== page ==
Dress for success. Mondays are when you should wear your favourite or a new outfit. It will perks you up and lets you be positive and also help others be positive. This can also help build your confidence because when you look good, you feel good and feeling good about yourself is half of the battle on Monday mornings, because rather than being deflated by work you want to face it with confidence.

Start the week out with an attitude of gratitude and take time to recognise and appreciate the things that you enjoy about work. Be positive and start even before you get into work. Try listening to favourite songs, with some upbeat, high-energy music into your morning preparation or commute to pump yourself up. And when you get into office, don’t listen to other people’s Monday gripes because creating or contributing to a culture of complaining is no way to improve your attitude. Make someone else happy and do something nice for someone else as soon as you get to work on Monday. This will definitely can lift the spirits and could actually help shift the overall mood. Research shows that according to positive psychology one of the best ways to cheer yourself up is to make someone else happy.

Have a post-work plan. Your day shouldn’t just be about trudging through Monday to get it over with, but about looking forward to something. By making Monday a special day where you get to go out with friends, make your favourite dinner, or eat a bowl of popcorn and catch up on a TV show you recorded, the day doesn’t have to be all about getting up to go into the office.

So here are some things you can do to get out the funk of the Monday Blues and have a great week.

The Good and the Bad: Boss Edition

It is often said people don’t leave bad organisations, but leave bad bosses. And this is so true. When coworkers get together, stories are bandied about bosses and rarely are good managers discussed, but the spotlight is mostly on bad bosses. Many bosses fall into the bad boss category because they fail to provide clear direction, regular feedback, recognition for contributions, and a strategic framework of goals that enable their employees to see their progress. These kinds of bad bosses are what are called generic bad bosses because all employees need these types of support and feedback, and they suffer when they don’t receive it.

I’ve had my fair share of bosses, both good and bad. In my first job, we were a very young team, all of us fresh out of school and in our first jobs. The company was also a fairly young one, but the management were not very young, they had about a decade plus experience and you could probably call them middle management. While we didn’t really really report to them, they oversaw our work. My expectations with managers and bosses are most likely influenced by how they interacted with us. They were friendly and fair and had an open office policy. But one thing really stands out for me and is something that has been a sort of guiding principle for me all these years.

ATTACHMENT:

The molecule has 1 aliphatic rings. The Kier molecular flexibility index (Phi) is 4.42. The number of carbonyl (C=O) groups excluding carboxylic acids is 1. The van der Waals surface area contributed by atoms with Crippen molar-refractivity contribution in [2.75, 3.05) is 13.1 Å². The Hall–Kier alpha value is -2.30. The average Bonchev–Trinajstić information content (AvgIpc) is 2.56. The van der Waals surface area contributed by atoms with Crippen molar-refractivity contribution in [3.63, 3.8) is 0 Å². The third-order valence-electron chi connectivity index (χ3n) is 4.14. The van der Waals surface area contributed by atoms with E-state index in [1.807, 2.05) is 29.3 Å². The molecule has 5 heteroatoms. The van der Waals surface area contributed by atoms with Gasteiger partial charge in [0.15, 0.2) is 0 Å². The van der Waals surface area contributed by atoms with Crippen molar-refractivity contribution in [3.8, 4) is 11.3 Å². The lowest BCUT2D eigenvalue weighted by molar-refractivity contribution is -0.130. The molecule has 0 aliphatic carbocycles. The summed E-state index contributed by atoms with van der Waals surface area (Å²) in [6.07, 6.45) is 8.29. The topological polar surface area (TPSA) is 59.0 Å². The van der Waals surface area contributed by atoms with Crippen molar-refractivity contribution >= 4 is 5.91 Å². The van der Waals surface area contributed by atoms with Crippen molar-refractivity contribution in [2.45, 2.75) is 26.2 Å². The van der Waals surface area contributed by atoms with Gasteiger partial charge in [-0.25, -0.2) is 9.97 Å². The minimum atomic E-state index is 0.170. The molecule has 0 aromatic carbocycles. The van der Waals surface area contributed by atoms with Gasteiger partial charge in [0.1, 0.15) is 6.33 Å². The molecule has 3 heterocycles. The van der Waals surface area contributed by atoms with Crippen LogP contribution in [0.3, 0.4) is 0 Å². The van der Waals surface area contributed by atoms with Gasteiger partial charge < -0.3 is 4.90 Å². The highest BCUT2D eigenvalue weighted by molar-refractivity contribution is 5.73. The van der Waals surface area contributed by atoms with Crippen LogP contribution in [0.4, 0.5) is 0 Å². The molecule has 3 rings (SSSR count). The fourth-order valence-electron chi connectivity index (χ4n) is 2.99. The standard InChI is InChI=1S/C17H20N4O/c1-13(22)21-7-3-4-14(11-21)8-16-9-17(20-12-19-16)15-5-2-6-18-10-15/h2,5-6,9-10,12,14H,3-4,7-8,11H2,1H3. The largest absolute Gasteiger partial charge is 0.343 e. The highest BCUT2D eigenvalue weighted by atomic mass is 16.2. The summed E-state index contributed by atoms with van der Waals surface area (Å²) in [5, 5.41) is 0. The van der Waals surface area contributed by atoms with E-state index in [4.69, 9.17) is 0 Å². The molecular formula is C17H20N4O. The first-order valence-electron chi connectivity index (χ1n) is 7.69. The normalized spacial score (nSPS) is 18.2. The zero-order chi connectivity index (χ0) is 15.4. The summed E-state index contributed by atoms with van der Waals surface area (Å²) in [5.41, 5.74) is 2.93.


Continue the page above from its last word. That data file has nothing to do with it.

The office was a split office, with us in the ground floor and the managers and finance people in level 2. Officially the office would end at 5:30 pm and at 6 pm, one of the bosses, lets call him D would come down to go back home and if he saw us around, we would have to have a good reason why we were still around. 90% of the time, we were around, because we were hanging out with each other. Except for one, none of us were married and had no responsibilities, so there was no pressure to get out of the office and go home.

When D saw us hanging around, not leaving the office, he would ask us why were still there and used to say something like this. I am paraphrasing this, but he would say that if you are staying late because you have too much work, then there could be two reasons for this. One because you have too much on your plate or two because you have not finished your work in the scheduled hours of work. In both cases, we should have a talk, because if you have too much work, then we need to figure out how to reduce your workload and if it’s the second reason, then we also need to talk about why you are not able to finish your work on time. This is something that has always resonated with me and I have always tried to be as productive as possible while at work and leave on time as much as possible.

Another manager who made an impact in my life was someone who was my manager for the longest period of time. I was also in this organisation the longest, for almost a decade and of the multiple managers whom I reported to, this one was the one I reported to the longest. He was fair, but had his faults, the biggest of which was playing favourites. While I was not a favourite, I was also on his dislike list and so I escaped some of the worst things he said to others. From him I learnt how not to play favourites, especially when hiring people for the organisation and to not enable them so much they they believed to be above all others. He used to catch up with us every time he passed through Singapore but died a few years back.  

The third manager was someone whom I reported to for less than a couple of years, but he was a peer in terms of age. A very supportive manager, he gave me more responsibilities when he saw I could handle them and also credit where it is due. I learnt a lot from him, especially on how to manage people as he was someone who was friendly with everyone and even learnt some of the finer points of office politics from him. Unfortunately after about two years of reporting to him, he was transferred to a different country, but we are still in touch.